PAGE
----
We are active, militant and ready to take on the authorities. For example, people are too poor to pay power bills. Prices have risen by up to 400 percent in the run-up to privatisation. Half a million jobs have gone since 1993.
The power utility Eskom disconnects people at the rate of around 20,000 a month in Soweto. When they do a cutoff, the Soweto Electricity Crisis Committee goes in and reconnects people. It’s illegal, but it’s better to break the law than break the poor. In Durban organisations have begun moving evicted families back into their homes.
Organisations like the Anti-Privatisation Forum and the Soweto Electricity Crisis Committee are small beginnings-I am under no illusions about this. But I am also aware that history can move in leaps and bounds.
The anti-capitalist movement is crucial. In the harshest days in South Africa there have been campaigns, like the one for debt cancellation, which have given people hope and a big picture of the way the world works.
Seattle was a turning point for people across the world. The task for the anti-capitalist movement is to bring together our general struggles against the system and the small battles over rent, water or whatever. If you are anti-capitalist you have to be pro-worker.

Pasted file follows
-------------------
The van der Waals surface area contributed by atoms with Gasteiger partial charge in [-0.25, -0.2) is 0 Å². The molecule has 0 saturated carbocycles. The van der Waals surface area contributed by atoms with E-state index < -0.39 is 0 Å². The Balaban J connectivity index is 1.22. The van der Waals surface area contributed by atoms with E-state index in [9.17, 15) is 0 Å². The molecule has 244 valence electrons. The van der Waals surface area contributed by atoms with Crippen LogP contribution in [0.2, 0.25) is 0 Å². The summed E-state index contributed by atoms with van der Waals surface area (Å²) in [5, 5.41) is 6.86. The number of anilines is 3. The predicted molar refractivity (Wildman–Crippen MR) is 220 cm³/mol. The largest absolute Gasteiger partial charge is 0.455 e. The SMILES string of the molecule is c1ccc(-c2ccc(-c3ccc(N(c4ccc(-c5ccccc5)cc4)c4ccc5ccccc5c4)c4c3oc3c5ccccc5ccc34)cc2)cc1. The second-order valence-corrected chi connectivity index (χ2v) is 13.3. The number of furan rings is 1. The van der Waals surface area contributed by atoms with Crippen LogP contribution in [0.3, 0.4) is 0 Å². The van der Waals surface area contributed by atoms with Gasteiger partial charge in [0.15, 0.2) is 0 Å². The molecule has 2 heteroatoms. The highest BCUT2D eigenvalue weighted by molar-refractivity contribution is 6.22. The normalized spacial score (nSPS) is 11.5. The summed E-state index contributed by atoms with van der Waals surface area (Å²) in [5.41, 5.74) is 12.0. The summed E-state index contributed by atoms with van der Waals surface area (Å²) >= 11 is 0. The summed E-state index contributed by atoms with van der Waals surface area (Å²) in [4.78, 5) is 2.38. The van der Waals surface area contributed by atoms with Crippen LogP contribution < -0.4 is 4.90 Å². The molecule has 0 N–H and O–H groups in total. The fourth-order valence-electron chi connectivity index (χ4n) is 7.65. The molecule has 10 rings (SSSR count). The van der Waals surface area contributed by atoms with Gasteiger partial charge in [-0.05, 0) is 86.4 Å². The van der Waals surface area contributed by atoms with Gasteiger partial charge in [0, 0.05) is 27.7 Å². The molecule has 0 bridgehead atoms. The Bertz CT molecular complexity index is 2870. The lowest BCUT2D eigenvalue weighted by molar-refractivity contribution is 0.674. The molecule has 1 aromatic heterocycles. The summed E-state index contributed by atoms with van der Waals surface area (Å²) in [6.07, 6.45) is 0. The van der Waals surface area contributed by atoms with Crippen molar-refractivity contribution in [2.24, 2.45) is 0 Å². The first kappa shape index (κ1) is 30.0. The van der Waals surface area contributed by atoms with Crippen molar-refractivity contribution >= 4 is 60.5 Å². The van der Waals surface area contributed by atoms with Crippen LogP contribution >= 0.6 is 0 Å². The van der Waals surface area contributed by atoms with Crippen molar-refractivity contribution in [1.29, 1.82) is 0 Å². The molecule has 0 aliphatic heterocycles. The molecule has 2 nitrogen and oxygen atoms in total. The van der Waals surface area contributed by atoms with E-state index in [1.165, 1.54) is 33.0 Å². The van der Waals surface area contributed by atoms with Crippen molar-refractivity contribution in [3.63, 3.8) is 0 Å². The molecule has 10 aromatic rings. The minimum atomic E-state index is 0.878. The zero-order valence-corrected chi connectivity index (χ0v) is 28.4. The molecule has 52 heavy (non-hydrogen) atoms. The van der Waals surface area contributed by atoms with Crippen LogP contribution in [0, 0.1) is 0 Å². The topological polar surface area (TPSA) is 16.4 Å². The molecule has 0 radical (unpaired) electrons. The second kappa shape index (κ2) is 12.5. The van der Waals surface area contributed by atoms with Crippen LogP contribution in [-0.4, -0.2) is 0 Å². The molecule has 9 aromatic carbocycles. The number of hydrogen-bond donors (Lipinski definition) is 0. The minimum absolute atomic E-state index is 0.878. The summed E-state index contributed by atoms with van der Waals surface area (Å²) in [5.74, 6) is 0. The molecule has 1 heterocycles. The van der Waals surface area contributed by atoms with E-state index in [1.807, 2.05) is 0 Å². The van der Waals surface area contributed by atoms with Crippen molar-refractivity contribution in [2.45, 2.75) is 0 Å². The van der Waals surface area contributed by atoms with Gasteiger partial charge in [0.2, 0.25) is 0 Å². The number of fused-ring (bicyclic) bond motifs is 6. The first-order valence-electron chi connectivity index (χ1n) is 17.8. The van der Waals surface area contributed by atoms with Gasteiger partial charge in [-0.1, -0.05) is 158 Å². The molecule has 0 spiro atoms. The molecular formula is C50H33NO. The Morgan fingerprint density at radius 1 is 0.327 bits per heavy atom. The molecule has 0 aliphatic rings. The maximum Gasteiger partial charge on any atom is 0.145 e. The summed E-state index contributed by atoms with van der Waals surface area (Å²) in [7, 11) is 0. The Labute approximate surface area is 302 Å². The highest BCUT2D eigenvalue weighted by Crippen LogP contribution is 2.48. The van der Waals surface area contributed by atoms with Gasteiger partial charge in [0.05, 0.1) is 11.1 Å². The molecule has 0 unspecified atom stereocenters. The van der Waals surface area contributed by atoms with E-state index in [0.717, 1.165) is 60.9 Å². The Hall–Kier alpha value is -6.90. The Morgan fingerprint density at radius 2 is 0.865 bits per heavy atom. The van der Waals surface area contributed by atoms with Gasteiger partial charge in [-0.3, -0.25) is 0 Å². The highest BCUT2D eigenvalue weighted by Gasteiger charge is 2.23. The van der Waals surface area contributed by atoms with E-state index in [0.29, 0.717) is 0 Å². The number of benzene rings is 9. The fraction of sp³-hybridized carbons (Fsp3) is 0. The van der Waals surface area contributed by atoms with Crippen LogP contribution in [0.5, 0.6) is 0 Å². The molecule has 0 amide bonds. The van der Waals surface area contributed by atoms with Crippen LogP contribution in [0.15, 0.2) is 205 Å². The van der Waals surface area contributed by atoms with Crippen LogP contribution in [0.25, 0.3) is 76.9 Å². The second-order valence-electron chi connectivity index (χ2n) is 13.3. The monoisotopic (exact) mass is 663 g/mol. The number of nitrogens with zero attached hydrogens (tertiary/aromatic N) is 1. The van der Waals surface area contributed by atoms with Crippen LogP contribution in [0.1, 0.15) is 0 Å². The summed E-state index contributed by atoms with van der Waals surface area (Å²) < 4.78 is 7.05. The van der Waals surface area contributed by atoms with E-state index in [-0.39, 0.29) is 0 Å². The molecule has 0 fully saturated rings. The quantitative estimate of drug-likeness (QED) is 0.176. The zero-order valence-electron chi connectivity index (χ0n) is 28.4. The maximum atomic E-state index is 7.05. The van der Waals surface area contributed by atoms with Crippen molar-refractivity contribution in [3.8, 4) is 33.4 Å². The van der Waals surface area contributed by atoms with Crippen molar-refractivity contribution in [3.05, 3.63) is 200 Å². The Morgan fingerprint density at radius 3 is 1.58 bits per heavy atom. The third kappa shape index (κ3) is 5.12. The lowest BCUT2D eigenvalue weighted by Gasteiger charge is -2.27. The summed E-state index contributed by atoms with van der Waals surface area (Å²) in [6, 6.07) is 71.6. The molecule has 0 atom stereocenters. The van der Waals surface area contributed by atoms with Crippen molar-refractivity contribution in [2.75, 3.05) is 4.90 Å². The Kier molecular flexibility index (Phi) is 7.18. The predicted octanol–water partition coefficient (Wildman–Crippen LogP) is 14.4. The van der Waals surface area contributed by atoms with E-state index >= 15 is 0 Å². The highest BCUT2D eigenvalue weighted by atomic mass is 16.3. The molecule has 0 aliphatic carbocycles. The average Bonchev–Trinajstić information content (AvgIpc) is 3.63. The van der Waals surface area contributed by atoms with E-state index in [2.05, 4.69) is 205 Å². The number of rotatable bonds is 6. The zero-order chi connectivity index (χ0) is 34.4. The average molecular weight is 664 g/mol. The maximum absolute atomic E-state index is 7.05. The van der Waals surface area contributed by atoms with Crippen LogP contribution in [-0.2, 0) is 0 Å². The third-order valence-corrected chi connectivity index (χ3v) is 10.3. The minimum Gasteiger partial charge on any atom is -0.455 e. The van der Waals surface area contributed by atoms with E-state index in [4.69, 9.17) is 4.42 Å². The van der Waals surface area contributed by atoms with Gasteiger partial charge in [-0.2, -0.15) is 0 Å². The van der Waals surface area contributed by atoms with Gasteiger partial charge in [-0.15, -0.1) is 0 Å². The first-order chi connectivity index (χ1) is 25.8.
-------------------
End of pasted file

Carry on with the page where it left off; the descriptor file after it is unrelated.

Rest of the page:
In some quarters working class politics are seen as outdated. But there is no other way forward if we want to put together the power to defeat capitalism. Any anti-capitalist movement which is not pro-worker will get lost. If you are anti-privatisation you should be pro-nationalisation-of course, under workers’ control.
The working class is the only class which produces the wealth and can enjoy the benefit of that wealth without exploiting anybody. It is at the centre of production, and it can offer the way forward for all the oppressed. We have to develop a political form which can direct that power. In South Africa we have all manner of campaigns-against privatisation, against war, for women’s rights, and so on. This is all well and good, but we have to bring these forces together to make the most of our strength.
The only way that will be done effectively is through a mass workers’ party, a party based on workers’ unity and struggle. It would not have a totally revolutionary programme, but its central policy will be against collaboration with capitalism and capitalists. In other words, it would have to be going in the completely opposite direction from the ANC.
The union leaders will not form such a party. They criticise the government, but their main trend is to deliver the workers to the government. We need a complete break from market politics. We want a new kind of socialism that serves the needs of workers and the poor.
Interview with author Phil Marfleet